Even though I’ve been running classrooms for 23-years, the challenge of beginning another school year is more than a little overwhelming. As if that weren’t enough, I also closed on my new condo on the first day of classes, so add moving and setting up a new home to the “beginning of the school year” challenges. But unlike the previous two-years, because I was planning on the new home, I didn’t travel this summer and was able to better attack the challenge of getting my whole school up and running on my school’s learning management system, Canvas. Let’s just say that last year my efforts were sunk by the endless challenges of user-IDs and passwords when working with five- to eleven-year-olds. The other two teachers who tried to use the system quit trying about the same time I gave up, in October.
So, this week has been crazy because I have to reset all of the passwords of all the students because that would be the normal first thing that every student would need to do, and did I mention how high the failure rate of logging in becomes when you trust elementary students to set their own passwords? I’ve been working on the password reset for over a week now. This being the first week, I was also re-introduced to the idea that fourth and fifth graders might be mildly challenged to remember their student ID numbers that they’ve been using for over four-years while Kindergarteners and first-graders struggled with just sitting at their computers for the whole 50-minute class period. Oh yeah, being the first week also means that the list of students that I worked with last night might not reflect which students show up for my lab, be on the roster, be assigned to my class or be recognized by the district’s active directory system. Of my 21 classes, maybe only one or two didn’t have a couple students with errors that prevented them from logging in to the system.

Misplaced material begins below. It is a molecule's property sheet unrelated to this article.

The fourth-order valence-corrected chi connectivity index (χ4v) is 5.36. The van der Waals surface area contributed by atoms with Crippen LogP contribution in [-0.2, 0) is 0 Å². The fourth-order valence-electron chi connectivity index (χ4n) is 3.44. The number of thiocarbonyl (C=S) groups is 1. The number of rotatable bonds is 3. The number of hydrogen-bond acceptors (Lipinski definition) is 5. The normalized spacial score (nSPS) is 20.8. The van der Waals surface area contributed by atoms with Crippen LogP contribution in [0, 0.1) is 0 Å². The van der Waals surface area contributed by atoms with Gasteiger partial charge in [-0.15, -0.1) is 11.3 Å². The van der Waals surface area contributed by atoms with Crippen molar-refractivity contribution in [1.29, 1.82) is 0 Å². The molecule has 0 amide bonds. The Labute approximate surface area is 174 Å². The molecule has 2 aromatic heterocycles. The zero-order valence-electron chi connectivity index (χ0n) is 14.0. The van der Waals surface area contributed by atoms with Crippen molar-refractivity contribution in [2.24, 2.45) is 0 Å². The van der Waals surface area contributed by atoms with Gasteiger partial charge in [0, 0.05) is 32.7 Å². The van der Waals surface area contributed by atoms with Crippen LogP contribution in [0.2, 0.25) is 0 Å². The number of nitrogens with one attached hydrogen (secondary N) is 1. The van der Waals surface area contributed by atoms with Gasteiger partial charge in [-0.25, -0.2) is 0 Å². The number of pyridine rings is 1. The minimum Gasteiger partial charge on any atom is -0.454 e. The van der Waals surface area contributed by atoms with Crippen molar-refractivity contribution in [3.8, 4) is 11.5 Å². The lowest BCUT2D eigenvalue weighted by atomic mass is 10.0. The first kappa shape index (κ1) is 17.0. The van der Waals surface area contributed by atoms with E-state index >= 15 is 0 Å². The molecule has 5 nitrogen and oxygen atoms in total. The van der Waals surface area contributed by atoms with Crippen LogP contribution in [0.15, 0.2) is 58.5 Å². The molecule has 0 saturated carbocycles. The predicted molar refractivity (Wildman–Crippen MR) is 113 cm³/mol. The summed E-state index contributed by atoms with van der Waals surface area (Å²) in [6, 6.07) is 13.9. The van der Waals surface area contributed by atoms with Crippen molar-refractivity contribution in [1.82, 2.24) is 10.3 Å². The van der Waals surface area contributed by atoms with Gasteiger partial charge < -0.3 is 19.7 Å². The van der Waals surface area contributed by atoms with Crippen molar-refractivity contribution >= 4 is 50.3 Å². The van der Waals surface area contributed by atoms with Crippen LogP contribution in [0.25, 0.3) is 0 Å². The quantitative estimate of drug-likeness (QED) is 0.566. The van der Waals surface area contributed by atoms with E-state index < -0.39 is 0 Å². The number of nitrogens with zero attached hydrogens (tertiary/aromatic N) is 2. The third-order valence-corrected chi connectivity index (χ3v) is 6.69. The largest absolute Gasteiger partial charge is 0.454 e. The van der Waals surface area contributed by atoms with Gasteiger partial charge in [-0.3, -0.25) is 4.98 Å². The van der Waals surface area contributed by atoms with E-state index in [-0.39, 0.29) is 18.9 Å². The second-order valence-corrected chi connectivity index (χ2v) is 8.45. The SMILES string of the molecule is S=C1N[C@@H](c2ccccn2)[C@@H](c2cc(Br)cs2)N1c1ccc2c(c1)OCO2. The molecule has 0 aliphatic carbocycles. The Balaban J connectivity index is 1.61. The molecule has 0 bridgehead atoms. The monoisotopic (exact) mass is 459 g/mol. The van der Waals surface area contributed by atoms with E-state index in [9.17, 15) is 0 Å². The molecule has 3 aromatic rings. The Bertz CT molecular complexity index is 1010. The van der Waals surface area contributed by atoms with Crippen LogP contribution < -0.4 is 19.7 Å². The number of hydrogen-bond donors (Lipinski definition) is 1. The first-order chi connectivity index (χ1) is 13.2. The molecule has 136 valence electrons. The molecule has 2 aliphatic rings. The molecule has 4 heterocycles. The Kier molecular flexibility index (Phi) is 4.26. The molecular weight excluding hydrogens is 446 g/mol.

So, week one is done. Thirty-six more to go. That may seem like that’s a lot of time, but it really isn’t and it requires careful planning to get anywhere close to our curriculum potential. Six grade levels, five disciplines… the potential is overwhelming. Just teaching Art across six grades levels would be challenging. Just teaching science or math would also be challenging. One of the errors that I made over my first two-years teaching STEAM was that I felt like I needed to cover all five disciplines over the course of the 37-weeks. But with all of the technical challenges and need to work across the huge instructional differences between Kindergarteners versus fifth-graders, and the low reading literacy of all of my students, I felt like we barely scratched the surface and never mastered anything. I didn’t do any robotics with my students the first year and was only able to get my three fifth-grade classes on to the LEGO EV3s last year. Turns out that having two 50-minute sessions with the robots usually means that almost no two-person team finished the basic robot construction and no one got to the programming level. That would be a FAIL in my judgment.
I’ve decided to reserve the EV3s for advanced students and will use the more basic LEGO Wedo robots for grades 2 through 5 with each group getting three sessions with the robots. But now that I think about it, I may need to extend the sessions to four sessions… we’ll see how the first group does and adjust from there.
Speaking of adjustments… you might have noticed that except for prep week Swarm/Twitter/FB check-ins, I haven’t posted any daily STEAMLab check-ins. I’ve decided that, as much as I like the daily 👍 I get for the brief posts, I don’t feel like I’m really communicating or recording our progress. So I’ve decided to do these weekly longer-length posts to my blog (with links on all the usual suspects: Swarm, Twitter & FB). But because of the algorithms used by Twitter & FB, there’s a good chance that you’ll miss these weekly posts. So, if you’re interested in these posts and the work I’m doing, I’d suggest that you subscribe directly to my blog so that you’ll get a notice in your email whenever I post. Go to the blog at http://adventures-in.education, scroll to the bottom of the page, find the “Follow Blog via Email,” click the red “Follow” and share you email address. Thanks for the “follow,” and let’s see how things go for week two of the 2018-19 STEAMLab adventures.